Bridges in Angus – Damage, Assessment and Repair

Published on Thursday 23 November 2023

The widespread damage to Angus infrastructure is still being fully assessed, with the process of gathering and assessing detailed and accurate information on its full impact ongoing.

Angus Council is working closely with a number of organisations in this regard, Scottish Government and Sepa among them.

A number of bridges were badly damaged in this extreme weather event.

Brechin Bridge sustained serious damage that will prove challenging to repair.

The most recent inspection found that the central pier has suffered minor damage to its stonework and the north pier (Brechin side) has sustained significant damage by water erosion.

To repair this, a coffer dam (a dry, watertight area) will have to be constructed around the north pier for what will be a lengthy work programme.

With the onset of winter and river levels still high, not date has so far been confirmed for this work, but we will confirm dates and further details as soon as they have been set.

This is a major route and the bridge’s closure understandably causes inconvenience and frustration. This work will be prioritised as soon as it is safe to do so.

As of now the bridge must remain closed as it is weakened and unsafe.

For diversion to Arbroath - please use the A935 to Montrose then the A92 to Arbroath. Other routes are not recommended as, for safety reasons, our official diversions are always for the same or higher classification of carriageway. Other routes are not suitable for heavy vehicles or heavy traffic volume.

Bridge of Dun has also suffered serious damage but should be more straightforward to repair. Work for this is now out to tender.

The Bridge of Dun is built with relief arches that are designed to cope with some levels of flooding.

But in the extreme flooding caused by Storm Babet, the southern relief arch has been undermined by water volume to such an extent that it has collapsed, taking the road above with it. Both will need to be rebuilt.

The North relief arch was also undermined. Intermediate repairs have been done to reduce any further damage and further work will be needed.

While it is a bigger job than the repair to Brechin Bridge, it is more straightforward because, at normal river levels, both arches are set on land and not in water.

We are currently in the process of securing a contractor for this work and will have clear timescales once this is done.

However, some further ground investigation will still be needed to provide an even more accurate picture of the damage as water levels, hopefully, drop.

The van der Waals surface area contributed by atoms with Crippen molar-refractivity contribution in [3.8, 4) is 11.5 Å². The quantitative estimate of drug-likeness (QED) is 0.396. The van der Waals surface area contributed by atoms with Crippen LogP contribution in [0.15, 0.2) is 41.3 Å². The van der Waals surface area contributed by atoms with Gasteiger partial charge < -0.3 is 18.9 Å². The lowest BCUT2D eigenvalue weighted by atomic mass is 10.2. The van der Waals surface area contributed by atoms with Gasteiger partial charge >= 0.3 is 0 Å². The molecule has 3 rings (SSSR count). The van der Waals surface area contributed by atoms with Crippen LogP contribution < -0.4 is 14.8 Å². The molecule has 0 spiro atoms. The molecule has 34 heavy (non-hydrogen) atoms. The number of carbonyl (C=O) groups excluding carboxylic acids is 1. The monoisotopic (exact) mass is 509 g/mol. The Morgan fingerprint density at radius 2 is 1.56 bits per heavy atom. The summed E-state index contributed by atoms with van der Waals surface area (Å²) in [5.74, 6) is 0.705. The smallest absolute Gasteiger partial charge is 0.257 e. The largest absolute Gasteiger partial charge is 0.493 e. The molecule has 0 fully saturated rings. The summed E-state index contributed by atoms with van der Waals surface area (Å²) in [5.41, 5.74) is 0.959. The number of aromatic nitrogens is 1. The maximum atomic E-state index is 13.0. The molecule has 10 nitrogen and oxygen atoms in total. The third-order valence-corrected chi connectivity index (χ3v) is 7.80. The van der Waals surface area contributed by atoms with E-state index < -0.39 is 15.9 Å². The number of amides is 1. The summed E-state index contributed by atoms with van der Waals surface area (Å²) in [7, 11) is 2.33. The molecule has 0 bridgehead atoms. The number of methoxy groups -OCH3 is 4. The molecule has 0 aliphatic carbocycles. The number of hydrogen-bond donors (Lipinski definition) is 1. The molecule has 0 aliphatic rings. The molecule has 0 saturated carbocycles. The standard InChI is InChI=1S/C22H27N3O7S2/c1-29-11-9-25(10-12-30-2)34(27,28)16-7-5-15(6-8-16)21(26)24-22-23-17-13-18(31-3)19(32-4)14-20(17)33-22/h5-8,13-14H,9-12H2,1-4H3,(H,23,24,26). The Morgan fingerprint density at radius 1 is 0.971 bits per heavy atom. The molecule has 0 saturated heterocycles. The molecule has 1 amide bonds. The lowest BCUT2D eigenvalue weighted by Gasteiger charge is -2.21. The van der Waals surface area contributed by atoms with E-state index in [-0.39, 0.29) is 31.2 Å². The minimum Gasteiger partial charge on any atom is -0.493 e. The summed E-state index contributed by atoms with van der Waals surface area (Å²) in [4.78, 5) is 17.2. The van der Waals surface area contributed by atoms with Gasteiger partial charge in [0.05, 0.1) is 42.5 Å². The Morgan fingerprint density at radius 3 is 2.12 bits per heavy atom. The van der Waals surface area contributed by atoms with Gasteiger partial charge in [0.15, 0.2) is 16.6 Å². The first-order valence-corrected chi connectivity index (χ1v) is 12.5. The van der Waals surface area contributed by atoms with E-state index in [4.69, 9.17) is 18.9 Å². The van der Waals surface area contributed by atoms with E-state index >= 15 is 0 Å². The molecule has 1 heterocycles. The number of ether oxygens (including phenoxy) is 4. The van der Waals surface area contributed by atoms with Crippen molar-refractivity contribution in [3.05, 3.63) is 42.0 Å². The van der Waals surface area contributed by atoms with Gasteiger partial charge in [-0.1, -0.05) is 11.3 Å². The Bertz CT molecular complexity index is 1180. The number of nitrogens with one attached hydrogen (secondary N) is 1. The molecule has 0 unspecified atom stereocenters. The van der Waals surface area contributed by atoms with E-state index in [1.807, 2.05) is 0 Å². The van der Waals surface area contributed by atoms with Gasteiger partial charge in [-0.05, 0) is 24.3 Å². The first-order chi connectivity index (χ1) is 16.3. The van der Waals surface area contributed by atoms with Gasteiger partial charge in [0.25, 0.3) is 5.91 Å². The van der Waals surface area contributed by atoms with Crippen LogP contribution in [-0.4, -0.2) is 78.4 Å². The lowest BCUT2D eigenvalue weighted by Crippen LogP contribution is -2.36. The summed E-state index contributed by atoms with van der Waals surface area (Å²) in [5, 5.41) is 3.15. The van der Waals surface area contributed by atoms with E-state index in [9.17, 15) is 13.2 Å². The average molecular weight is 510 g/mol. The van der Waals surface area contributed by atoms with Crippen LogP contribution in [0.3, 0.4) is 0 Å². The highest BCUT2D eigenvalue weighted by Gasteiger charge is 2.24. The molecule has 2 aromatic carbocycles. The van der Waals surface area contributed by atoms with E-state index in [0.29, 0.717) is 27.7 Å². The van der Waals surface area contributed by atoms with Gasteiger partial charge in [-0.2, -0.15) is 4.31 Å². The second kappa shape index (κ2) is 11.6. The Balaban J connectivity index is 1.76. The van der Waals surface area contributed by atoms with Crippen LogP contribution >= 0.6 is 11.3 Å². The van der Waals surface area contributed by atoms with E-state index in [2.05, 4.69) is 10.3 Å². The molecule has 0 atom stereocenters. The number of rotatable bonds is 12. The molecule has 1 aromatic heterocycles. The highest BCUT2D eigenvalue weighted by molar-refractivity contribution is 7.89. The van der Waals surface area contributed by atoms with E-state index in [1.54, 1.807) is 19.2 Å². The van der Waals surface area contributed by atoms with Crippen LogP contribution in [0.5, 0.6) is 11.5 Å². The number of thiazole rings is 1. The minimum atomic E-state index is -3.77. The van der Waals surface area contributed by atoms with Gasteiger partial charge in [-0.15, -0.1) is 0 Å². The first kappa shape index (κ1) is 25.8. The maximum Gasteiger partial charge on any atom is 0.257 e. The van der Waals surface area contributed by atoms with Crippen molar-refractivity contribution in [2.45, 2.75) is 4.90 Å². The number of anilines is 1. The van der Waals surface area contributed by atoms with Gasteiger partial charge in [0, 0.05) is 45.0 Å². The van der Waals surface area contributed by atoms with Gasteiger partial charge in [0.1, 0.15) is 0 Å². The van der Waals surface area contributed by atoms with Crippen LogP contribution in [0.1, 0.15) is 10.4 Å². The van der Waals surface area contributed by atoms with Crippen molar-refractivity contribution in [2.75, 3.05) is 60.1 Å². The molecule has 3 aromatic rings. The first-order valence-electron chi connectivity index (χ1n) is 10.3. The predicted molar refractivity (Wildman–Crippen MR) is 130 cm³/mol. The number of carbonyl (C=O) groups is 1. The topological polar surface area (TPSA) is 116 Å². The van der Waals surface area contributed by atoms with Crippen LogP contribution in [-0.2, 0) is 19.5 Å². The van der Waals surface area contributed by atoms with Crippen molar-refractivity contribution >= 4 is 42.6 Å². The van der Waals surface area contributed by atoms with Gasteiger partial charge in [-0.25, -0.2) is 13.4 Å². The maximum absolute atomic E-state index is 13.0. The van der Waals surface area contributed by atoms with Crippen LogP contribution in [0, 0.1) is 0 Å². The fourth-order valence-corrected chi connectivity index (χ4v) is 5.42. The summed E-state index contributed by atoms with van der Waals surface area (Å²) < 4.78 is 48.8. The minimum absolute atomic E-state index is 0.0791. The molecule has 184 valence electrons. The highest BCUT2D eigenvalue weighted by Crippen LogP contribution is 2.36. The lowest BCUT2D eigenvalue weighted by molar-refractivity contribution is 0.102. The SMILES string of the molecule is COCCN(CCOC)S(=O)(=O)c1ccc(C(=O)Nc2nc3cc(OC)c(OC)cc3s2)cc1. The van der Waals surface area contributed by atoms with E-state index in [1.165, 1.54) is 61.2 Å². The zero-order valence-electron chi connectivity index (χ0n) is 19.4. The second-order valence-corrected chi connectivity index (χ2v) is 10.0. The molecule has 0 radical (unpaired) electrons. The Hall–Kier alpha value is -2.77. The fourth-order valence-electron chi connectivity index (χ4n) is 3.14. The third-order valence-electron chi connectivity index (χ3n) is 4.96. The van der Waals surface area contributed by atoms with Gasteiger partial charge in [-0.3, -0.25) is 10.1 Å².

Work to Arrat Bridge ensured that the Polar Express Experience was saved.

The Arrat Bridge on the A935, which is currently the main route out of Brechin to Montrose/Arbroath, was hit by a car, causing damage to parapet stonework.

The bridge was untouched by the floods as it doesn’t cross a river, instead it spans the Brechin Caledonian Railway line, which launched The Polar ExpressTM  train ride experience at the weekend.

With the parapet in peril, the ability to use the railway line was in serious doubt. But, by working closely together, Brechin Caledonian Railway and Angus Council found a work around to make sure the Christmas highlight can safely run.

Jon Gill, Chairman of Brechin Caledonian said: “The Polar ExpressTM train ride, as well as delivering a fantastic, magical experience for our visitors from across Scotland and beyond, is vital for our ongoing financial stability, so the stakes could not have been higher. I’m delighted that by working closely with Angus Council, we’ve managed to ensure that we can run this experience and deliver a bit of Christmas cheer after the awful floods that recently hit the area.”

“We experienced severe flooding ourselves and our team has worked so hard to make sure that we could deliver this event. It would have been doubly heart-breaking to have to cancel and disappoint so many people, so I am very grateful to have the Council’s support.”

Cllr Mark McDonald, Communities Convener said, “Despite all of the challenges that we currently face with our roads and bridges, it's great that we have a good working relationship with the Caledonian Railway and by working together we found a solution to what could have been a significant issue. 

“The railway is a key tourist attraction and we as a council were determined to help them run this fantastic experience.

“If any good can come from the recent devastating floods, it will be from closer cooperation and collaboration, because it’s only by working closely together that we will rebuild Brechin and indeed Angus.”

As a result of the recent accident, traffic management controls will be in place to protect the damaged bridge and allow the repairs to be made. However, this should only last a few days depending, of course, on the weather.

Justinhaugh Bridge has re-opened.

Embankment stabilisation work has been completed and the bridge and access roads are fully open. Some fencing work will be required but this will be undertaken under temporary traffic management systems.